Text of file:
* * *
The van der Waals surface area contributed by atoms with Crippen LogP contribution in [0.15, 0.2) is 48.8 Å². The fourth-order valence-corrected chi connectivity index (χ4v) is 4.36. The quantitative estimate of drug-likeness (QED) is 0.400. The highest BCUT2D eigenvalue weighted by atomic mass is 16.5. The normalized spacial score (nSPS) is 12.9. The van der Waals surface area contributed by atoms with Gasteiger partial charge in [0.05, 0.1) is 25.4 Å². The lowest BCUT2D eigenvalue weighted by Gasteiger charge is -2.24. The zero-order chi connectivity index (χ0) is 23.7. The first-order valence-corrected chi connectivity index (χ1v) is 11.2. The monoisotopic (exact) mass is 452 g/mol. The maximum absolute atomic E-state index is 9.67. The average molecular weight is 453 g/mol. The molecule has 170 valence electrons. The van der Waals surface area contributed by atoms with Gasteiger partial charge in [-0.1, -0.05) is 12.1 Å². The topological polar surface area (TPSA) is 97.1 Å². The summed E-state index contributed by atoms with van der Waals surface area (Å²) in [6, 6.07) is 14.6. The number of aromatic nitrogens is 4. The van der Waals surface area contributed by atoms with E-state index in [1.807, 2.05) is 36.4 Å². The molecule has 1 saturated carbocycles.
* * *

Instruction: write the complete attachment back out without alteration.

The van der Waals surface area contributed by atoms with Crippen LogP contribution in [0.15, 0.2) is 48.8 Å². The fourth-order valence-corrected chi connectivity index (χ4v) is 4.36. The quantitative estimate of drug-likeness (QED) is 0.400. The highest BCUT2D eigenvalue weighted by atomic mass is 16.5. The normalized spacial score (nSPS) is 12.9. The van der Waals surface area contributed by atoms with Gasteiger partial charge in [0.05, 0.1) is 25.4 Å². The lowest BCUT2D eigenvalue weighted by Gasteiger charge is -2.24. The zero-order chi connectivity index (χ0) is 23.7. The first-order valence-corrected chi connectivity index (χ1v) is 11.2. The monoisotopic (exact) mass is 452 g/mol. The maximum absolute atomic E-state index is 9.67. The average molecular weight is 453 g/mol. The molecule has 170 valence electrons. The van der Waals surface area contributed by atoms with Gasteiger partial charge in [-0.1, -0.05) is 12.1 Å². The topological polar surface area (TPSA) is 97.1 Å². The summed E-state index contributed by atoms with van der Waals surface area (Å²) in [6, 6.07) is 14.6. The number of aromatic nitrogens is 4. The van der Waals surface area contributed by atoms with E-state index in [1.807, 2.05) is 36.4 Å². The molecule has 1 saturated carbocycles.